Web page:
Adkins v. Children's Hospital
The Supreme Court ruled that Congress does not have the power to set minimum wages for women as a special group, slowing down the Consumers' League drive to show that a ceiling on wages without a floor left women vulnerable. It also stopped efforts to equalize pay between men and women, a discrepancy that remained until the Equal Pay Act of 1963.
Willie Lyons, a 21-year-old elevator operator, desperately wanted to keep her job. Lyons worked at the Congress Hall Hotel in Washington, D.C. where many members of Congress and their families lived. She felt that the work was easy, the hours short, and the surroundings clean and pleasant. She had been happy at work and with her pay--$35 a month, plus two meals a day.
Then the District of Columbia Minimum Wage Board set $16.50 a week as the base pay for all female hotel workers. The Congress Hall Hotel had to fire her, or face legal penalties. Lyons knew she could not find a better job elsewhere for the same salary. So she petitioned the court for an injunction to keep the board--under Jesse Adkins--from enforcing its orders on the Congress Hall Hotel.
On 19 September 1918, Congress passed a law establishing the District of Columbia Minimum Wage Board. This statute set the minimum wage paid to any woman or child working in the nation's capital. For example, the board had fixed a weekly salary of $16.50 for women employed where food was served, $15.50 for those who worked in printing, and $15 for laundry workers, with beginning laundresses earning $9. Lyons feared her skills could not realistically command these wages in the competitive marketplace, and that her current wages were the best she could earn. If the Congress Hall Hotel fired her, Lyons knew she would not find work elsewhere.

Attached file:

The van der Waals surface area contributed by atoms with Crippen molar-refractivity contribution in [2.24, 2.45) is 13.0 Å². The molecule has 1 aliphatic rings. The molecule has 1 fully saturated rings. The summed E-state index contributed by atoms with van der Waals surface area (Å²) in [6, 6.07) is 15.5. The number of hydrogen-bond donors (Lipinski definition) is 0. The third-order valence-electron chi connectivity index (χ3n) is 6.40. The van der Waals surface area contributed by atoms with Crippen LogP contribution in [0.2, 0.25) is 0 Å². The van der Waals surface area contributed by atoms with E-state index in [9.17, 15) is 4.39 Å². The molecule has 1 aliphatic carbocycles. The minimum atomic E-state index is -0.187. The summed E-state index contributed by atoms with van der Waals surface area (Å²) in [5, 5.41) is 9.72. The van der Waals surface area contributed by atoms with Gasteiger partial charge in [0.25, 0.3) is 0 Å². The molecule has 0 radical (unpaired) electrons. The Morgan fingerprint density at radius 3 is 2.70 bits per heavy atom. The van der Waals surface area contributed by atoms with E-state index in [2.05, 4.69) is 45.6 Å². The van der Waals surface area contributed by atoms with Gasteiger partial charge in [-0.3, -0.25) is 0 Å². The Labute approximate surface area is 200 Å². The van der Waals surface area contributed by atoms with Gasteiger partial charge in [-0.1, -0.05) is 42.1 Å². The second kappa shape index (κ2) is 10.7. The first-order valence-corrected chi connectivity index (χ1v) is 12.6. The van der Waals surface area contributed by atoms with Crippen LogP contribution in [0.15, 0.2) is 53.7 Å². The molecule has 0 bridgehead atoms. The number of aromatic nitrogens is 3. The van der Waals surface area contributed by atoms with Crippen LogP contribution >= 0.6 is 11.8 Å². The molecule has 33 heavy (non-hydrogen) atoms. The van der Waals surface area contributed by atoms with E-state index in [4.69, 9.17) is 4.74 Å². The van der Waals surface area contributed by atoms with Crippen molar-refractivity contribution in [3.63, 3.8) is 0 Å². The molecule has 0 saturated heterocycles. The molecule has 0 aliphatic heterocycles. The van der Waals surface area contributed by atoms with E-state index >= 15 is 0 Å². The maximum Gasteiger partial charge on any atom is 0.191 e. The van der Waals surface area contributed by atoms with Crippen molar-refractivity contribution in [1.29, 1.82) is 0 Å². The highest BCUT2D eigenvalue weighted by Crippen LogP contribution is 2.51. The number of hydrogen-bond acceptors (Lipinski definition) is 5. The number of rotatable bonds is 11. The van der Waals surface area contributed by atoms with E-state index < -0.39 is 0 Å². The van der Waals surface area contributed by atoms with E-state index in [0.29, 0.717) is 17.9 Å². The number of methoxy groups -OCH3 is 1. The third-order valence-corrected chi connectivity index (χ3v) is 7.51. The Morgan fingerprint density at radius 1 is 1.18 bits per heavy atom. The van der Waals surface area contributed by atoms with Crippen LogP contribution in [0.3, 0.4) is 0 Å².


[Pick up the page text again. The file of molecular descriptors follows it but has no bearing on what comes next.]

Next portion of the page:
At the same time that Lyons was trying to obtain an injunction against the board's decision, the Children's Hospital of the District of Columbia was having its own problems with the Minimum Wage Board. The hospital employed a large number of women in a variety of different jobs. A few of them earned less than $16.50 a week. Like Lyons, the hospital sued to restrain the board from enforcing its minimum wage ruling on the ground that it violated the Fifth Amendment's Due Process Clause.
However, in both cases the Supreme Court of the District of Columbia affirmed the constitutionality of the law. On appeal, the Court of Appeals of the District of Columbia affirmed the lower court's decision. Yet after a rehearing, the court reversed its judgment, and a divided bench declared the law unconstitutional. Further appeals carried the two cases, Adkins v. Children's Hospital and Adkins v. Lyons, to the Supreme Court of the United States.
The legal questions the Court faced were whether Congress had the power to prescribe a minimum wage for women in the District of Columbia, or if such wage-fixing by restricting an individual's "liberty of contract" (protected by Due Process Clauses of the Fifth and Fourteenth Amendments) was an unconstitutional use of the state's police power. Further, it was questionable whether the law was discriminatory, because it protected only women.
Legal and political controversy swirled about these questions. In Lochner v. New York (1905) the Supreme Court held that it was unconstitutional for New York to limit the number of hours male bakers could work to ten per day. However, in Bunting v. Oregon (1917), the justices upheld a law setting ten hours as the maximum hours per day that people could work in mills, factories, or manufacturing.
Law Library - American Law and Legal InformationNotable Trials and Court Cases - 1918 to 1940Adkins v. Children's Hospital - Significance, Protective Legislation V. Equality, But Are They Constitutional?, History Of The Minimum Wage